1,024  12-09-2011 19:57:09    STANDARD    A  /home/ians/projects/hfs0106/test/test2
 12,048  04-12-2011 02:01:29    STANDARD    A  /home/ians/projects/hsm41perf/tables
  8,448  03-12-2011 01:31:18    STANDARD    I  /home/ians/projects/hsm41perf/tables
 50,326  30-04-2012 01:35:26    STANDARD    A  /home/ians/projects/hsm42upg/PMR70023
 50,326  27-04-2012 00:28:15    STANDARD    A  /home/ians/projects/hsm42upg/PMR70099
 11,013  24-04-2012 00:22:56    STANDARD    A  /home/ians/projects/hsm42upg/md5check
 11,013  23-04-2012 17:10:08    STANDARD    I  /home/ians/projects/hsm42upg/md5check
  

Note how the previous versions of files are marked by an I (for Inactive) in the A/I column.

Unix and Linux users should be aware of potential confusion of how TSM stores files in nested file spaces. This can arise in the following situation: A user backs-up a file myconf.txt on the /usr partition in the /usr/local/etc directory. Subsequently, a new disk partition is mounted at /usr/local, or it is defined as a virtualmountpoint. Running the command:

  tsm> q ba /usr/local/etc/*

will not list the myconf.txt file. This is because TSM always looks for a file in the filespace (partition) with the longest name that matches the file specification you include in the command. In the above example, the file was not backed up under the /usr/local filespace but under the /usr filespace. To tell TSM to look for a file in latter filespace you must specify the filespace explicitly using braces, as below:

  tsm> q ba {/usr}/local/etc/*


5. Backing up your data



5.1. Backing up local disks

The basic syntax for backing up local disk volumes is dsmc backup-type disk volume(s), where backup-type is one of incremental or selective. We recommend incremental backups only; selective backups cause data to be sent even if it already exists on the HFS. By default, if the disk volume is omitted, TSM will backup those volumes specified by the Domain option in the dsm.opt options file. If Domain is set to All-Local, then to backup all local volumes enter:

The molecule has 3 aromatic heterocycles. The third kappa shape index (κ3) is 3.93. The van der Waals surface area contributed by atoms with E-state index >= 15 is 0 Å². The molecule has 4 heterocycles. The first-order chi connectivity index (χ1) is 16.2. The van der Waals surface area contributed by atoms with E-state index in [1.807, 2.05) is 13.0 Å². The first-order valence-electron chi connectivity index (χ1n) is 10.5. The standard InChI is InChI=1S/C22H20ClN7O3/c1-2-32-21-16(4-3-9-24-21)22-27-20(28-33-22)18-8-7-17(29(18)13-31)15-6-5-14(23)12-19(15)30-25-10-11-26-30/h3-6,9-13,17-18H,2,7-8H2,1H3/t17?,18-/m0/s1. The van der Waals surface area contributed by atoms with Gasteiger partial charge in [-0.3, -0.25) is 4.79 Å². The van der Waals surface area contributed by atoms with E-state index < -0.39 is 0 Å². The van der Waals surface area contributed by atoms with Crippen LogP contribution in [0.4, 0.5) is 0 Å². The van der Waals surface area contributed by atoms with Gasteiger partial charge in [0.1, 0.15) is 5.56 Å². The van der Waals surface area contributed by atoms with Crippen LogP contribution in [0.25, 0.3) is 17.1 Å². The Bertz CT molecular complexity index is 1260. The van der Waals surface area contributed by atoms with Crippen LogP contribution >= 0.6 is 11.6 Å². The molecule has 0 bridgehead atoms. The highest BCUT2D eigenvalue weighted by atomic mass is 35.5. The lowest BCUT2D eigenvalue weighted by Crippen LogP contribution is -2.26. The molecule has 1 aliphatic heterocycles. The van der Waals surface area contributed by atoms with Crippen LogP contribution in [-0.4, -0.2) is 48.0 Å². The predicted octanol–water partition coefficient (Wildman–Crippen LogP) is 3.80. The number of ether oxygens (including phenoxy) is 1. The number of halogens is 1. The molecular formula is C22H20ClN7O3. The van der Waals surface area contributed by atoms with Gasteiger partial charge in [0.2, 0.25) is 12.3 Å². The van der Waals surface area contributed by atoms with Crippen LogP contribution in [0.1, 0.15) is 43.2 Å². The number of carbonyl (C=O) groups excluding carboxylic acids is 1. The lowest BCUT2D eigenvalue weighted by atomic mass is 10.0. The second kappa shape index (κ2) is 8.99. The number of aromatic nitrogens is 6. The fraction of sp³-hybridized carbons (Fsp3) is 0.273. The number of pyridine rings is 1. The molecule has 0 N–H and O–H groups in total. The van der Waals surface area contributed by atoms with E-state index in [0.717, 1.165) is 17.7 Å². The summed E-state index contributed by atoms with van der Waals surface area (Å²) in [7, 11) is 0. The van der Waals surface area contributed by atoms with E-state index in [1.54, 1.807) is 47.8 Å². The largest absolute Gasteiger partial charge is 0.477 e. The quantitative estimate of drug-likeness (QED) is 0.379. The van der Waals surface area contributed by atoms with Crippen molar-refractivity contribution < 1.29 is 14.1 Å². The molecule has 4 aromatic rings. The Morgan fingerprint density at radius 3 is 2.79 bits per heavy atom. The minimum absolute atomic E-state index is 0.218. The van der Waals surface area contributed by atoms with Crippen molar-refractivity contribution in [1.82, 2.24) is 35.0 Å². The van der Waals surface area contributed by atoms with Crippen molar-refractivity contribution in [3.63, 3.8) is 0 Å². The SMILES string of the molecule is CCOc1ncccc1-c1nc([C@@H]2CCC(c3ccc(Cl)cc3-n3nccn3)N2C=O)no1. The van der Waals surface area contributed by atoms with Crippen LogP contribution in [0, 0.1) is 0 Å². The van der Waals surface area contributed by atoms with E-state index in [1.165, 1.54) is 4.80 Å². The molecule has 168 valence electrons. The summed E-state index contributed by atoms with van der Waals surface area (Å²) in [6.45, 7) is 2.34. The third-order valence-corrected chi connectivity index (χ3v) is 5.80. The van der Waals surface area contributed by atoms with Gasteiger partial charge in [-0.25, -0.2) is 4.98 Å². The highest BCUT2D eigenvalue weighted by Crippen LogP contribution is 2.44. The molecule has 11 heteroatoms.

tsm> incr

where incr is an abbreviation for incremental.

To incrementally back up specific volumes enter:

  tsm> incr C:  D:  F:                     ** Windows
  tsm> incr /                              ** Mac
  tsm> incr /  /usr  /usr/local  /home     ** Unix/Linux
  tsm> incr NDS:  USR:  SYS:  APPS:        ** Netware

To run an incremental by date backup of the above, add the -incrbydate option, as in:

  tsm> incr C:  D:  F:  -incrbydate 

To back up entire disk volumes irrespective of whether files have changed since the last backup, use the selective command with a wildcard and -subdir=yes as below:

  tsm> sel C:\*  D:\*  F:\*      -su=yes   ** Windows
  tsm> sel /*                    -su=yes   ** Mac
  tsm> sel /*  /usr/*   /home/*  -su=yes   ** Unix/Linux
  tsm> sel USR:*  SYS:*  APPS:*  -su=yes   ** Netware